“We had a discussion about the main challenges the EU is facing. These are, first, migration and, second, Britain’s referendum, its potential consequences. It seems to me that we share positions on many issues,” Kirkilas told journalists after the meeting at the Lithuanian parliament on Monday.
“I even think that the so-called Brexit is far more important than migration, as migration issues will be settled sooner or later, it only takes funding, efforts, etc.,” the Lithuanian social democrat MP added.
Piotr Wach, a member of the Polish Senate’s committees for foreign and European affairs, noted that while all member states directly work on addressing the refugee crisis, they have very little impact on so-called Brexit, Great Britain‘s possible withdrawal from the EU.
“The problems seem to be similar for our countries and taking into account migration and the threat about Britain leaving the EU, we have the same position. The problem is, talking about the possible British exit, our influence is very limited. When we deal with the migrants, we are very much involved in that and our position, our actions are very relevant; in the case of Britain, to a great degree the issue is beyond our influence,” said Wach.
The Latvian parliament’s European Affairs Committee chair Lolita Cigane said that Baltic and Polish officials should highlight the expectations of Eastern Partnership countries in the context of the EU.
“For us, it is very important to coordinate our positions among the Baltic states and Poland, as we are the closest allies in the EU, and in the past we have made big achievements because we coordinated our positions, and now it’s very important that we speak with one voice – be it migration, be it the British exit, be it issues of energy security, which are also very important to us. Also the closest neighbours that are very important for us (…).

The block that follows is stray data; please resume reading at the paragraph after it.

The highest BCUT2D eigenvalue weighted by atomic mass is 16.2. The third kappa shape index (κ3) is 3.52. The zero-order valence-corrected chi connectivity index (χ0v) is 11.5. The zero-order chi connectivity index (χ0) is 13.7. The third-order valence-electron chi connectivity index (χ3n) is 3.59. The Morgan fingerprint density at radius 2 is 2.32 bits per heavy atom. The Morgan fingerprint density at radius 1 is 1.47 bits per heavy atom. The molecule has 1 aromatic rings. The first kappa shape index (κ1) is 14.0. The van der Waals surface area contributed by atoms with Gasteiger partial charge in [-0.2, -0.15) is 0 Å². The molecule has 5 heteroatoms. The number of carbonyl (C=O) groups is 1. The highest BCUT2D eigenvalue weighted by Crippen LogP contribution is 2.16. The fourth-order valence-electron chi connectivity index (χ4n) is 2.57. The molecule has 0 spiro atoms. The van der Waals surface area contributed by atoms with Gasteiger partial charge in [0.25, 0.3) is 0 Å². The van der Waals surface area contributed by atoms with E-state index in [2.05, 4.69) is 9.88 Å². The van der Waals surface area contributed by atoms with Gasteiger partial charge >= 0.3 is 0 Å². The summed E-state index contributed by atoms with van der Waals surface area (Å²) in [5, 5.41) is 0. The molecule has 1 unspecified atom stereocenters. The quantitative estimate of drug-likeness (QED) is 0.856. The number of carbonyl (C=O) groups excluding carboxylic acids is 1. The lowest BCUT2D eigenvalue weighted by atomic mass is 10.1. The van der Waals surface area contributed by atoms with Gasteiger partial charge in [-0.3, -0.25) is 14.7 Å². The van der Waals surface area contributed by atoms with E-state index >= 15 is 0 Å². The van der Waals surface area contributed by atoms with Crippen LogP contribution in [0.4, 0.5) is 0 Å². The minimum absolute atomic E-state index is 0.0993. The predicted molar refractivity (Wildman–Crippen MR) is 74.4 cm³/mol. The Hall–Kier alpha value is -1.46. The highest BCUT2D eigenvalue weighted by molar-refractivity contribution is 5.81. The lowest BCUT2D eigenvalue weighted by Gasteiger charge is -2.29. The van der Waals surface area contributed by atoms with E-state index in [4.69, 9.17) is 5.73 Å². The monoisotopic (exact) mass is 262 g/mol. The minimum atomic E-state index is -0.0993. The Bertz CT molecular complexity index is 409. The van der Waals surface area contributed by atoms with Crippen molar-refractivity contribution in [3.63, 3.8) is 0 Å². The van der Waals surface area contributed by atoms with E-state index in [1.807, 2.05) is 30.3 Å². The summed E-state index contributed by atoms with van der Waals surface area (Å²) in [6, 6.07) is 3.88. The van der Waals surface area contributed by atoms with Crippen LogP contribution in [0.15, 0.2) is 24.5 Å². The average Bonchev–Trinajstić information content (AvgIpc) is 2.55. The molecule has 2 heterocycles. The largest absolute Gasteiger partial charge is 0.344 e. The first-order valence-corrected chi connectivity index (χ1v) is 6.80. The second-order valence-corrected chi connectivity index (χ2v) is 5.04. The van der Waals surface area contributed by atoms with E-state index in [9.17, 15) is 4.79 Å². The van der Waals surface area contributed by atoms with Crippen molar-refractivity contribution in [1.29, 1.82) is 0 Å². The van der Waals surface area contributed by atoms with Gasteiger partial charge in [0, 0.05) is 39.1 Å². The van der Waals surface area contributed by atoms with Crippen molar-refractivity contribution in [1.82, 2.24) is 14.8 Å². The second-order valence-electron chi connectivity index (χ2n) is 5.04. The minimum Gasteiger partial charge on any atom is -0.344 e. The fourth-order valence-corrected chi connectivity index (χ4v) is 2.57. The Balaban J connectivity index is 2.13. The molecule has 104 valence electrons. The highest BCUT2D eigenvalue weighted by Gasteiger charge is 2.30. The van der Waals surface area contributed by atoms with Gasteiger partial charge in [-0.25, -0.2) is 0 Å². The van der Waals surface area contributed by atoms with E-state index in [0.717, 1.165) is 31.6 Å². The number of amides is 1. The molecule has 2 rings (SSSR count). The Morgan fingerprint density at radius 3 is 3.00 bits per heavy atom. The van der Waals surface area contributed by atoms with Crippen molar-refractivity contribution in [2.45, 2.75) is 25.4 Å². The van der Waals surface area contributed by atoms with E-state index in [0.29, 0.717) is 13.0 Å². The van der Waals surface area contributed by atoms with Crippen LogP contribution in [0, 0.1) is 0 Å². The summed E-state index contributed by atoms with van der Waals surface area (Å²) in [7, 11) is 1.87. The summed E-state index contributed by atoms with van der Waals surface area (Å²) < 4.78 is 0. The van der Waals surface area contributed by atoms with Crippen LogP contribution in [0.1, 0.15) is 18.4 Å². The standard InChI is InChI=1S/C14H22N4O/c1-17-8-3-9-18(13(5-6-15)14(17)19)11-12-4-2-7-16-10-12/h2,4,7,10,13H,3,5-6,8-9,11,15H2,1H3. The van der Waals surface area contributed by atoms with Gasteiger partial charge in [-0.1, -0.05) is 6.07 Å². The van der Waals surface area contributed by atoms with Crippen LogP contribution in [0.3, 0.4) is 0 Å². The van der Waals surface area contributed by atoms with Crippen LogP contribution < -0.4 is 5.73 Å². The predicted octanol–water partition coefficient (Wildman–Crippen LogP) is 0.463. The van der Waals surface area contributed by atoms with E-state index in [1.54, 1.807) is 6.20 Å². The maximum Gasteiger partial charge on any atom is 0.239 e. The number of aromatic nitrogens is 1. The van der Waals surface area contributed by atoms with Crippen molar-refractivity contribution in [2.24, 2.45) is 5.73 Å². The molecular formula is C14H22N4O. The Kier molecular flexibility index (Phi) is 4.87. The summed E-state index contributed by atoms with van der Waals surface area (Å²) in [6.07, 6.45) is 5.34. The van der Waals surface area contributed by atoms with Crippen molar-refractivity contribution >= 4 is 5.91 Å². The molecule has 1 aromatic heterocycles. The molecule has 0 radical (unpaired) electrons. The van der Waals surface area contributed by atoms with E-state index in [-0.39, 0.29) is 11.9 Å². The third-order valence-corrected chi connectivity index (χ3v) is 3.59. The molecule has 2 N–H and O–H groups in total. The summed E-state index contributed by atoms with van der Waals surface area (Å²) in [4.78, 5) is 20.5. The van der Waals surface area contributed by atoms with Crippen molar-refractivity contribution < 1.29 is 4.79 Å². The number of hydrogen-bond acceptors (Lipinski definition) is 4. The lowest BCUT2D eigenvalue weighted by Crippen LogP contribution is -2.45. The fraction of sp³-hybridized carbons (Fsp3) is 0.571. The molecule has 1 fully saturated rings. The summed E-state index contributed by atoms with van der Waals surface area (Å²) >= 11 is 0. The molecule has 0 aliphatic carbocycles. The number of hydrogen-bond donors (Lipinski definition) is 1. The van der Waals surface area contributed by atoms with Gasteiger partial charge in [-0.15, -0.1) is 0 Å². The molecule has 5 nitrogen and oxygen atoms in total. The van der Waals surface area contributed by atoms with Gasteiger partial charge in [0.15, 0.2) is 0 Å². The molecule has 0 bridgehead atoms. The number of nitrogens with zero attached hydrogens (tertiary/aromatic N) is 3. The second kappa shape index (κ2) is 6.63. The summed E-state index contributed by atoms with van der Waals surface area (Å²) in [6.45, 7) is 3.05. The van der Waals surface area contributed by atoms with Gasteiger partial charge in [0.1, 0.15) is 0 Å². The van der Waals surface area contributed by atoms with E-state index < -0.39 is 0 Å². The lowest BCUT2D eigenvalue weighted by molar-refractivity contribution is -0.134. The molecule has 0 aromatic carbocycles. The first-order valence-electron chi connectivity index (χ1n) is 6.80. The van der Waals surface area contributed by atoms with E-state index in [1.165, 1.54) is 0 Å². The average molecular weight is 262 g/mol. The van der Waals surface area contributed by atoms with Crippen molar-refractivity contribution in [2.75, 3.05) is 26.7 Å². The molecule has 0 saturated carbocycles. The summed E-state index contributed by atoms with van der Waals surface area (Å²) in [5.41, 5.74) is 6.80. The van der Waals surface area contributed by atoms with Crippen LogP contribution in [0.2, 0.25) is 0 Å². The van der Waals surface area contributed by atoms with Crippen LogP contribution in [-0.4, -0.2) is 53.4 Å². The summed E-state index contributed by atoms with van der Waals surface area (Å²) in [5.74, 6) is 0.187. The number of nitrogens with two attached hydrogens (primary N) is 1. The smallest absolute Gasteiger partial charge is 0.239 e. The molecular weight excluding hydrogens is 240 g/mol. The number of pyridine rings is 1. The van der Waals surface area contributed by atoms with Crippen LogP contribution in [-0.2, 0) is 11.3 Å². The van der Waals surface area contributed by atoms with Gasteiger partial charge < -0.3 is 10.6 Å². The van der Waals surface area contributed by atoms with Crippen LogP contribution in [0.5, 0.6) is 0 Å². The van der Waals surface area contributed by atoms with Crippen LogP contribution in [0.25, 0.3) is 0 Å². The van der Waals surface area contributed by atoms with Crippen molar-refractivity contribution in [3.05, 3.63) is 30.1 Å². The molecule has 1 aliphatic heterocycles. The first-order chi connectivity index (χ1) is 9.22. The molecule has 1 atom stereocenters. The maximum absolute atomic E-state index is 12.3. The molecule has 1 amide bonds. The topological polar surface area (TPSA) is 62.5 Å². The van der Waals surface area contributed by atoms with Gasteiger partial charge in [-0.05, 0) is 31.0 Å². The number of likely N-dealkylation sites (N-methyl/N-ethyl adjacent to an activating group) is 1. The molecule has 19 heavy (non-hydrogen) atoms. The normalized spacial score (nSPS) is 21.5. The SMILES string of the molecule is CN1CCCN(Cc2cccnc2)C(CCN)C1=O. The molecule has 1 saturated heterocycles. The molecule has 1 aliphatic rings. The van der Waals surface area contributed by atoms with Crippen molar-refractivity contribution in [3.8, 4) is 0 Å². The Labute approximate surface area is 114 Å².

“It’s very important that we make our voice heard on these issues in the EU, because EU is diverse and our duty in the EU is to talk about Ukraine, Moldova, Georgia, which have the concrete wish to have closer integration with the EU,” said the Latvian MP.
The Monday meeting in Vilnius was attended by officials of the Baltic and Polish parliaments; an Estonian representative was not present due to illness. The informal meeting of leaders of Baltic and Polish parliamentary committees is held before every session of the Conference of Parliamentary Committees for Union Affairs of EU Parliaments (COSAC).
Britain’s Prime Minister David Cameron has promised to hold a referendum by the end of 2017 on his country’s membership in the EU. He pledges to campaign in support of staying in the EU, if the terms and conditions of EU membership are renegotiated before the ballot.
The issue should be high on the agenda of the summit scheduled for February. If an agreement is reached at the February summit, the referendum might take place before the summer break, Britain’s Minister for European David Lidington told BNS Lithuania earlier this month.